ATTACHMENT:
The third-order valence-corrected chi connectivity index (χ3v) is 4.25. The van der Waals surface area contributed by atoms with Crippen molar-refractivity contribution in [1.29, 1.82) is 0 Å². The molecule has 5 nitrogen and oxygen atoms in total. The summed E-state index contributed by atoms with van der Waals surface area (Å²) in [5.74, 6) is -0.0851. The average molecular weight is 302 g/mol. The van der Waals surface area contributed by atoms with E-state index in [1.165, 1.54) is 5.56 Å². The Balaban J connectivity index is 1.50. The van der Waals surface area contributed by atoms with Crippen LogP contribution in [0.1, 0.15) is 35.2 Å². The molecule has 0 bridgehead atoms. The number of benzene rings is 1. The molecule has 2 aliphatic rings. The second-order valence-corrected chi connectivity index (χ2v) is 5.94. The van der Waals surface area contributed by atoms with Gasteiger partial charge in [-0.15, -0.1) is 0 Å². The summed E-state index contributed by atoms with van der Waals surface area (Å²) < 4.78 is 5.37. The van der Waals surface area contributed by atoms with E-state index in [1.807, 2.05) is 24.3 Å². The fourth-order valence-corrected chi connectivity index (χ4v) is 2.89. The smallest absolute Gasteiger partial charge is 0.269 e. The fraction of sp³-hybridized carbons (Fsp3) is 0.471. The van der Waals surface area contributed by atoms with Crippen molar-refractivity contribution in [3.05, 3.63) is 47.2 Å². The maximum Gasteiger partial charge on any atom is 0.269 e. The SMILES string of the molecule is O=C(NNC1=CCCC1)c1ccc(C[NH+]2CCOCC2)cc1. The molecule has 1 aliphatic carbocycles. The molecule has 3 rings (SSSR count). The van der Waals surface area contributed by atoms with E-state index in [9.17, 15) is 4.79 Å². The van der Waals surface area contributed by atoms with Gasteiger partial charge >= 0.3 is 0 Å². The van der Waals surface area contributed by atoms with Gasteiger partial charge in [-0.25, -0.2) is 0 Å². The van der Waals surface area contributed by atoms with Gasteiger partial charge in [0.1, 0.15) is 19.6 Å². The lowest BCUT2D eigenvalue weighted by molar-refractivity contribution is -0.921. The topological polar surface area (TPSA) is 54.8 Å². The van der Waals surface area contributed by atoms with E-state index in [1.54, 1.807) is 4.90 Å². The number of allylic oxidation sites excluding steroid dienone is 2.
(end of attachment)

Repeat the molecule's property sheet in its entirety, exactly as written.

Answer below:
The third-order valence-corrected chi connectivity index (χ3v) is 4.25. The van der Waals surface area contributed by atoms with Crippen molar-refractivity contribution in [1.29, 1.82) is 0 Å². The molecule has 5 nitrogen and oxygen atoms in total. The summed E-state index contributed by atoms with van der Waals surface area (Å²) in [5.74, 6) is -0.0851. The average molecular weight is 302 g/mol. The van der Waals surface area contributed by atoms with E-state index in [1.165, 1.54) is 5.56 Å². The Balaban J connectivity index is 1.50. The van der Waals surface area contributed by atoms with Crippen LogP contribution in [0.1, 0.15) is 35.2 Å². The molecule has 0 bridgehead atoms. The number of benzene rings is 1. The molecule has 2 aliphatic rings. The second-order valence-corrected chi connectivity index (χ2v) is 5.94. The van der Waals surface area contributed by atoms with Gasteiger partial charge in [-0.15, -0.1) is 0 Å². The summed E-state index contributed by atoms with van der Waals surface area (Å²) < 4.78 is 5.37. The van der Waals surface area contributed by atoms with E-state index in [1.807, 2.05) is 24.3 Å². The fourth-order valence-corrected chi connectivity index (χ4v) is 2.89. The smallest absolute Gasteiger partial charge is 0.269 e. The fraction of sp³-hybridized carbons (Fsp3) is 0.471. The van der Waals surface area contributed by atoms with Crippen molar-refractivity contribution in [3.05, 3.63) is 47.2 Å². The maximum Gasteiger partial charge on any atom is 0.269 e. The SMILES string of the molecule is O=C(NNC1=CCCC1)c1ccc(C[NH+]2CCOCC2)cc1. The molecule has 1 aliphatic carbocycles. The molecule has 3 rings (SSSR count). The van der Waals surface area contributed by atoms with E-state index in [9.17, 15) is 4.79 Å². The van der Waals surface area contributed by atoms with Gasteiger partial charge >= 0.3 is 0 Å². The van der Waals surface area contributed by atoms with Gasteiger partial charge in [-0.25, -0.2) is 0 Å². The van der Waals surface area contributed by atoms with Gasteiger partial charge in [0.1, 0.15) is 19.6 Å². The lowest BCUT2D eigenvalue weighted by molar-refractivity contribution is -0.921. The topological polar surface area (TPSA) is 54.8 Å². The van der Waals surface area contributed by atoms with E-state index in [1.54, 1.807) is 4.90 Å². The number of allylic oxidation sites excluding steroid dienone is 2.